There’s something very retro about Fringe shows at Just The Tonic at The Caves. It feels like the Fringe I remember from years ago: ramshackle, a little chaotic and loads of fun. The shows feel a lot more varied as many acts try something different and they’re £5 a pop which is great value and makes you a lot more likely to give one a punt. It’s, um, “just the tonic” (sorry) to the corporate feel of somewhere like Assembly.
Crammed into the Just The Wee One room at the Caves, the room falls black and deathly silent as a scene unfolds on the video screen at the front. It’s a sketch about a doomed relationship in which a soon to be ex-partner sits silently while she has all the reasons she’s being dumped explained to her. It is just the right side of black comedy to set our expectations for the show, which is divided into several sections with Marshall performing as a different character in each. Each of the sections is separated by funny and sometimes sad videos which continue the breakup story and give Alice a chance to change costume. I think Marshall has more costume changes than Courtney Act’s show, so that should be a recommendation in itself really.
The film finishes and Marshall bursts through the curtains as her first character Greta Medina, a sort of obnoxious lifecoach that seems to be channelling the ghost of Rik Mayall’s Alan B’Stard. Very quickly we realise that no one in the audience is safe. Marshall marches through the rows of seats right to the very back to stare folk down, glaring wild eyed at each of us. She’s hunting. Maybe not for right now, but you know later it could be you that’s chosen.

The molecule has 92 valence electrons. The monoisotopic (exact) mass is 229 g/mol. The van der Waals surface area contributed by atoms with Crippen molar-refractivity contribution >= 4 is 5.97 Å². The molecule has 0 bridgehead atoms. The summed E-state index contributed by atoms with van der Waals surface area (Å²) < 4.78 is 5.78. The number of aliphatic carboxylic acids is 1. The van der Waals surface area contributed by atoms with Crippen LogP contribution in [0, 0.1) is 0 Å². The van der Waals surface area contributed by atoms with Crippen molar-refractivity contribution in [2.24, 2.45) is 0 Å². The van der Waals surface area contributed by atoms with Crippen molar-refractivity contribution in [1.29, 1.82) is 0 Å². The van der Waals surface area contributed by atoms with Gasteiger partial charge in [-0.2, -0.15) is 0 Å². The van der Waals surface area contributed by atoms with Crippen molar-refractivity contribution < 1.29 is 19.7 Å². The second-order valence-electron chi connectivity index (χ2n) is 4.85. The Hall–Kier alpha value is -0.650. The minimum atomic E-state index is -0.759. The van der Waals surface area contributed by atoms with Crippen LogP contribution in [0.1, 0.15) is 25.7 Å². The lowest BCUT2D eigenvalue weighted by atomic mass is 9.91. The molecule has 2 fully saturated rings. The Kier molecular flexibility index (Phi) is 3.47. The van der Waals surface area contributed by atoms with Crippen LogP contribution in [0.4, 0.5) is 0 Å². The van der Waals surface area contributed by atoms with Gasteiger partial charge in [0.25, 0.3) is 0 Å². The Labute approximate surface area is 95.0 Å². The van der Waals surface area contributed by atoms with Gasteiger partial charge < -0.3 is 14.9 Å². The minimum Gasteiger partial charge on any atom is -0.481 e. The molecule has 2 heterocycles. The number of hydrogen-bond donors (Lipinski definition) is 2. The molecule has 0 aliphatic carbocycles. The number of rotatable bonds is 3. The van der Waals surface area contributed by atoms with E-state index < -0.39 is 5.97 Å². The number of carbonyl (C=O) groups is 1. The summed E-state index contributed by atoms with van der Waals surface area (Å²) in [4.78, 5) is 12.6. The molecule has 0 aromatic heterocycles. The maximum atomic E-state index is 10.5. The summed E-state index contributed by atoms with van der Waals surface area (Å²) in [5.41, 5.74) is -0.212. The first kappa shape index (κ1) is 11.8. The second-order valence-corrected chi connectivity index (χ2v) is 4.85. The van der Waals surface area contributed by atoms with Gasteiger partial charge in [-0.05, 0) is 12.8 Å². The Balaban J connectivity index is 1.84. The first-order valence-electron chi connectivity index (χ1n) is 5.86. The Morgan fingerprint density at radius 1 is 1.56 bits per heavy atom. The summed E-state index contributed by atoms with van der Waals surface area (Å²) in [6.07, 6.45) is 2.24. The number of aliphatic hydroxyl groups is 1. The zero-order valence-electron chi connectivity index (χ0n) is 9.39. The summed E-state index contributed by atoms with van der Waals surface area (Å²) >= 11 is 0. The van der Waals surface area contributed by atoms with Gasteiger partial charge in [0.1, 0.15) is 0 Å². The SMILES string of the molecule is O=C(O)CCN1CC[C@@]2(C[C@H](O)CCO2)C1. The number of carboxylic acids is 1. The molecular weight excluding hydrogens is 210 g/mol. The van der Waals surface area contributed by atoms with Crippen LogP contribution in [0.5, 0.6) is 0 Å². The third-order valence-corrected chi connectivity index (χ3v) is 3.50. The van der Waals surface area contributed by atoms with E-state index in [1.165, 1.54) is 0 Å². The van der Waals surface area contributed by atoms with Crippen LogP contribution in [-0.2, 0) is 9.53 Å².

Elsewhere we meet a lonely bird whose life is narrated by David Attenborough, a deliciously twisted air stewardess who walks us through the airline’s frightening take off procedures, and an elderly socialite who reads from her boozy and selfish memoirs before demanding drinks from the audience. Somehow Marshall manages to still come across as utterly likeable even when playing such monstrous characters. When I’m not watching dumbfounded with my mouth open, I’m admiring her energetic absurdity while laughing all the time.
This was one of my favourite shows at this year’s Fringe. It was something different that felt fresh and exciting. I’ll definitely keep an eye out for past and future works by her.
Alice Marshall’s Blood runs until 26th August at Just the Tonic at The Caves, 17:20.